On National Adoption Day, observed this year on November 20, communities in all 50 states will hold courtroom celebrations while finalizing thousands of adoptions of children from the U.S. foster system. The sponsors of the day have named actress and adoptive mom Nia Vardalos as its official spokesperson for the second year in a row.
Want ideas for raising awareness every day of National Adoption Month, in November? Download our adoption month calendar at adoptivefamilies.com/clip.
Best Workplaces Updated for 2010
The Dave Thomas Foundation for Adoption released its fourth annual 100 Best Adoption-Friendly Workplaces list. Topping the list of organizations was Wendy’s/Arby’s Group, which provides up to $24,300 in financial aid and six weeks paid leave for employees who adopt. The Foundation reported an average of $5,500 in financial reimbursement and five weeks of paid leave.
See the full 2010 list at davethomasfoundation.org. Learn how to encourage your company to establish adoption benefits at adoptivefamilies.com/topcompanies.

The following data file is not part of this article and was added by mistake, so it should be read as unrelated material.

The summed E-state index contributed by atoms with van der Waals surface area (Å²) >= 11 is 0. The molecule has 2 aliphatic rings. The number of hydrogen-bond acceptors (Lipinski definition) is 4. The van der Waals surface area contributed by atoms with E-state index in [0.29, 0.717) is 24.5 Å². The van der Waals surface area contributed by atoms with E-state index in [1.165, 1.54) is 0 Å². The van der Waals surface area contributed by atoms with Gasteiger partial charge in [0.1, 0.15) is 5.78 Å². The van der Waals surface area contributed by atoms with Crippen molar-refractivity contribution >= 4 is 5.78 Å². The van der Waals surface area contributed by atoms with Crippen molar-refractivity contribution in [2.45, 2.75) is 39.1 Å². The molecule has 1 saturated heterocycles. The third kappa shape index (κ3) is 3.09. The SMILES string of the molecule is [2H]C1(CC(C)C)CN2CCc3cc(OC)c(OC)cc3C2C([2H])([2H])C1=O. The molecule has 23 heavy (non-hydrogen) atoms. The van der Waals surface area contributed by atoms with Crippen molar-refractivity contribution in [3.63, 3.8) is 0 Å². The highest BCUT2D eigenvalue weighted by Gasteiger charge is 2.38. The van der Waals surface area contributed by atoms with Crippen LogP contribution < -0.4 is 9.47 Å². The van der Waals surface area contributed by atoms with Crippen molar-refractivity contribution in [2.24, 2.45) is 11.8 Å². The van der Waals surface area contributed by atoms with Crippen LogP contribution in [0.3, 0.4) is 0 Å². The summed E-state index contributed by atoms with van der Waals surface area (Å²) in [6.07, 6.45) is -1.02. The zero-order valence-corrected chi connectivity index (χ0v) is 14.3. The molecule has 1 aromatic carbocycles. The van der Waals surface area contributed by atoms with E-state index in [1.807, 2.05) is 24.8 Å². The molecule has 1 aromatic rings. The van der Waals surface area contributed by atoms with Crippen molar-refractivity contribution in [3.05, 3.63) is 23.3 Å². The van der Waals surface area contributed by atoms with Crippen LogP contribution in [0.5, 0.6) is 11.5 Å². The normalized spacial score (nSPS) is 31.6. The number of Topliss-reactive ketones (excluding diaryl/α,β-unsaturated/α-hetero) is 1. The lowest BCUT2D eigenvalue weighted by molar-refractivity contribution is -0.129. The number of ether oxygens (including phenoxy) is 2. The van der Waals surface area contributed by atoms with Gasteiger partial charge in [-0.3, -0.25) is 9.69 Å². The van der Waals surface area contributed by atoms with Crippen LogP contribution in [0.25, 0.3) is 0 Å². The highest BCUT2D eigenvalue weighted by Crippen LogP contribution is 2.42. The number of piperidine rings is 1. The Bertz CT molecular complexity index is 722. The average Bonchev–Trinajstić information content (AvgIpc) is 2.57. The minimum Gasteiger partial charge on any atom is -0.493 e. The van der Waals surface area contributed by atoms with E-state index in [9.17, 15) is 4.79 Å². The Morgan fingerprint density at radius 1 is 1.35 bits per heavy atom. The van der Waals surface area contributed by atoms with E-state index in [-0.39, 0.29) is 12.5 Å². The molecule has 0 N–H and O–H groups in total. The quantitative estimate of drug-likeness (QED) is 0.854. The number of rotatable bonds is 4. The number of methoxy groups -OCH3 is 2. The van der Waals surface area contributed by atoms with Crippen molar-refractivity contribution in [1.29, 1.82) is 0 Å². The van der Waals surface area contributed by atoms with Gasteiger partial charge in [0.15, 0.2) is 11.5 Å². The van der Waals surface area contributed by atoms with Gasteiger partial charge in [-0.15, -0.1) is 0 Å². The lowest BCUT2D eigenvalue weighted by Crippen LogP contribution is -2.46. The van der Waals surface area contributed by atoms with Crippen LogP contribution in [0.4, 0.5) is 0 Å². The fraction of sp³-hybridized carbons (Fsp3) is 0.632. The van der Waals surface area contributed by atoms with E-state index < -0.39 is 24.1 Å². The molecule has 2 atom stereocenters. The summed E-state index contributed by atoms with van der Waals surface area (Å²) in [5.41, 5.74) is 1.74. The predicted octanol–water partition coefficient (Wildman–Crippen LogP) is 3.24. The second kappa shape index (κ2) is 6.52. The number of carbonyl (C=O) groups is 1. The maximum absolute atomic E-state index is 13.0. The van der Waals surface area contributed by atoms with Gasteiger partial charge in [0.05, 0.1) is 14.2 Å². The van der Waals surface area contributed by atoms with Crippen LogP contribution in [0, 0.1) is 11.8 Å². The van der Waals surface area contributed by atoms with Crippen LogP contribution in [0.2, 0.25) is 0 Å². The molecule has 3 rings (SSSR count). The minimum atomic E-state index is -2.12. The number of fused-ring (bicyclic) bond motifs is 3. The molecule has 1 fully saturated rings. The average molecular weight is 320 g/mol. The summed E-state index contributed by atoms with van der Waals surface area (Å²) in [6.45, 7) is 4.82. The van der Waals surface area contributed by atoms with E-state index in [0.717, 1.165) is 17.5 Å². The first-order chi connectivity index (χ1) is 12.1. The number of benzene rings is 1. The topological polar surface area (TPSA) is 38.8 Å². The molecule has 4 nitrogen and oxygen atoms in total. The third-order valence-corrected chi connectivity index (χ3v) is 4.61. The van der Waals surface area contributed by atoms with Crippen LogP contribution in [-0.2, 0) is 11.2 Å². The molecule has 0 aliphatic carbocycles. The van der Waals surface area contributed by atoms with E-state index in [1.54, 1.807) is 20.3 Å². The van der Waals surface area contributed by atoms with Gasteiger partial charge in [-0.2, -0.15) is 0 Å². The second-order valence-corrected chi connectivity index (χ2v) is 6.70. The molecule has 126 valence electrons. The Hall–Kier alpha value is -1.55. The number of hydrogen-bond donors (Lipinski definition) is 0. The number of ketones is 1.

More Planning Needed for Post-Adoption Contact
A study on preparing for the birthparent relationship finds that, while many adoptive families receive education on the importance of having contact, few are given the support they need to cope with their own feelings, and to work out problems that arise. More details appear in the August issue of Child and Family Social Work.
Primetime Feel-Good TV: Tune in to the 12th annual A Home for the Holidays special on CBS (airing the week of Christmas, date and time to be announced). This program, presented by the Dave Thomas Foundation for Adoption, Wendy’s, Children’s Action Network, and Triage, will feature great stories and information about adopting from foster care.